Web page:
WEST WARWICK — They may not be 18 yet, but having experienced the voting process firsthand, juniors at West Warwick High School are already well versed in civic engagement.
“American democracy is fabulous in many, many ways,” Secretary of State Nellie Gorbea said Friday, standing in the high school’s auditorium before nearly the entire class of 2020. “But it’s also really complicated.”
Gorbea visited West Warwick High School this week to assist in its election for senior class officers. With an ultimate goal of getting “as many people out to vote as possible,” Gorbea said she hopes educating young people on the voting process will ensure higher voter turnouts in future elections.
“I actually believe that our best public policy solutions come when there’s a diversity of opinions, perspectives and backgrounds at the table,” Gorbea told the students Friday.
And voting, she continued, is how all U.S. citizens can make their voices heard.
Still, she pointed out, not everyone does vote.
“The traditional answer to the question ‘why don’t people vote’ is that they don’t care,” she said. “They think that somehow the system’s rigged, it doesn’t matter. But I think the answer’s a little more complicated.”
That election day has historically fallen on a Tuesday, for example, has deterred some voters, Gorbea said. But the mystery that surrounds visiting the polls, especially for young people new to the process, also contributes to low
See VOTE, page A3
Continued from page A1
After recounting her own anxieties visiting the polls as an 18 year old, Gorbea said she’s made it her goal since taking office in 2015 to remove some of the barriers that make it difficult for Rhode Islanders to vote—for example, by streamlining voter registration, redesigning the ballot and investing in new voting machines.
And in 2017, her office began to offer young people a realistic depiction of the voting process by assisting in school elections across the state.
“The names on this ballot are not people you don’t know,” Gorbea said to the students. “You’re voting for something that really matters to you, which is who’s going to represent you.”
The auditorium on Friday was transformed into a polling place. Ballots created by Department of State elections officials and listing the candidates for class office laid stacked on a table beside rolls of “I voted” stickers; two of the voting machines used in actual elections sat on either side of the stage.
Superintendent Karen Tarasevich lauded the process for what it teaches the students.
“It’s really important as part of civics education to understand, not only how voting works, but the importance of having a voice,” she said.
Philip Solomon, principal of the high school, shared a similar sentiment.
“This has been amazing,” he said, adding that the Secretary of State’s Office has helped out during several school elections over the years. “And [the students] will be voting soon—during the next election they’ll be 18.”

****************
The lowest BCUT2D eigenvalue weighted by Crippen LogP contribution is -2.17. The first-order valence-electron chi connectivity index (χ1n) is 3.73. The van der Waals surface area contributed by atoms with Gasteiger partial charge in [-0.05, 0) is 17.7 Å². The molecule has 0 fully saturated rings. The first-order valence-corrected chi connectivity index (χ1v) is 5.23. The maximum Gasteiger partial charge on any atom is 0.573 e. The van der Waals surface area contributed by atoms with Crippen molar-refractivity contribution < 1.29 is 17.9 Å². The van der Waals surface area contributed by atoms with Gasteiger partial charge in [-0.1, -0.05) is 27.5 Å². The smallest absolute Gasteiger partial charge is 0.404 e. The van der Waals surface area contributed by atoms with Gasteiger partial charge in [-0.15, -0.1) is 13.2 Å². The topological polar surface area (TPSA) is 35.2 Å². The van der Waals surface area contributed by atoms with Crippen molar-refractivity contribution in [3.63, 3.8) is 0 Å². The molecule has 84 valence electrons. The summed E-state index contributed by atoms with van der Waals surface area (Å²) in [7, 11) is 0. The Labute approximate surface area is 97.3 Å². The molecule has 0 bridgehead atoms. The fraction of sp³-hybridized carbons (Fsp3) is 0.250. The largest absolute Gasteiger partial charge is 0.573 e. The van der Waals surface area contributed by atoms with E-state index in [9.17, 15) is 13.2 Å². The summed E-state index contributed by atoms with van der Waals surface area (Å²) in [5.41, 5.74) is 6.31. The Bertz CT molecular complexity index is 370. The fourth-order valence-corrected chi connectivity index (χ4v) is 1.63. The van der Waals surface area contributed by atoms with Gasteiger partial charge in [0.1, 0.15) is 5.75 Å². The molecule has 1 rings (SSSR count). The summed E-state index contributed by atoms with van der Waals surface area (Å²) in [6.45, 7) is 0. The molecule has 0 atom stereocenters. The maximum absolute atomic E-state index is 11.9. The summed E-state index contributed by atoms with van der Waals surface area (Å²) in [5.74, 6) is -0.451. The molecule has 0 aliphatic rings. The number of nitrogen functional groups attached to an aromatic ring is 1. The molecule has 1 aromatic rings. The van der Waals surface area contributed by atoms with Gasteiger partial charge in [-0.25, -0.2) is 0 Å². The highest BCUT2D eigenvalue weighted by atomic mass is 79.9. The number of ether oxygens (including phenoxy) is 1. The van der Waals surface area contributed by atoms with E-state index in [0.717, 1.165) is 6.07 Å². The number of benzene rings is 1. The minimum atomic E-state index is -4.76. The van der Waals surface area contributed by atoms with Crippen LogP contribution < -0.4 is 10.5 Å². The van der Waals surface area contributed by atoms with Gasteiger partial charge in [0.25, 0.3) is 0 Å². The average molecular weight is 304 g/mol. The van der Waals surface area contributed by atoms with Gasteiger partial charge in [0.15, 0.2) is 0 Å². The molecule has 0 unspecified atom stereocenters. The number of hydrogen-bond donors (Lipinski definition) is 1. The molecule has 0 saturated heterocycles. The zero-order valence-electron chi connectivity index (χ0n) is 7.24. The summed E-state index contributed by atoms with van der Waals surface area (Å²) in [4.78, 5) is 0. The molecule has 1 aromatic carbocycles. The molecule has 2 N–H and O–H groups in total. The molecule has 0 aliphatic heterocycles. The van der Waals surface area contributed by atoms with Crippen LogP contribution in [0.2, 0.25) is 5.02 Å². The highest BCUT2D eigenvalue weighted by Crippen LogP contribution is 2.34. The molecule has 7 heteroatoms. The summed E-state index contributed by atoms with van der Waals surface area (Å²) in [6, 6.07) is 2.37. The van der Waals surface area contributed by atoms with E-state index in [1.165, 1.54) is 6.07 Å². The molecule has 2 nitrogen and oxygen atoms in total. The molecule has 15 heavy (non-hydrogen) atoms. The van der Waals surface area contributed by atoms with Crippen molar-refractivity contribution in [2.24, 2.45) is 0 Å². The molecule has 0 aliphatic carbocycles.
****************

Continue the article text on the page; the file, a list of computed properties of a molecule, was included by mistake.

Before casting their ballots, the juniors heard Friday from their candidates for treasurer, secretary, vice president and president.
For Leo Salazar, the decision to run for class office was based on a desire to get more of his peers involved in school politics.
“I do a lot of after-school activities, and I believe that I can bring more people into social committee and student council,” said Salazar, who ran unopposed for the role of vice president.
Moses Nicolau and Joe Marzilli each also ran unopposed for secretary and treasurer, respectively.
The contest for class president, however, came down to two candidates.
For Virsavia Goretoy, her resume speaks for itself.
“You know what I can do,” Goretoy told her peers. “I can win the decorations for pep rally—I don’t know how long I stayed up trying to get all those decorations done.”
Still, she admitted, there are some tasks she can’t accomplish.
“I can’t get rid of homework, but I really tried to,” she said. “Some things I can promise, some things I can’t. But you know who to trust, and you know I’m determined to get everything done.”
Hannah Collins, meanwhile, argued that as her class “gear[s] up for a busy and fun-filled senior year,” it’s time for a fresh perspective.
“If you elect me, you will see an immediate shift in communication,” Collins promised. “Always remember that I’m completely accessible, and I love a good debate.”
The senior class president will be announced next month during the high school’s Spirit Week.
After hearing from each candidate, the students made their way to the front of the auditorium, where they filled out ballots before feeding them to the voting machines and receiving their stickers.
And that visual is exactly what Gorbea had in mind when she first implemented the program.
“It’s not enough to lament that people aren’t voting,” she said, as juniors lined up beside her to have their voices heard. “Giving young people the opportunity to see how easy it is to vote, how does it feel and why does it matter by giving them an election that matters to them is, I think, a great way to educate people about the importance of voting.”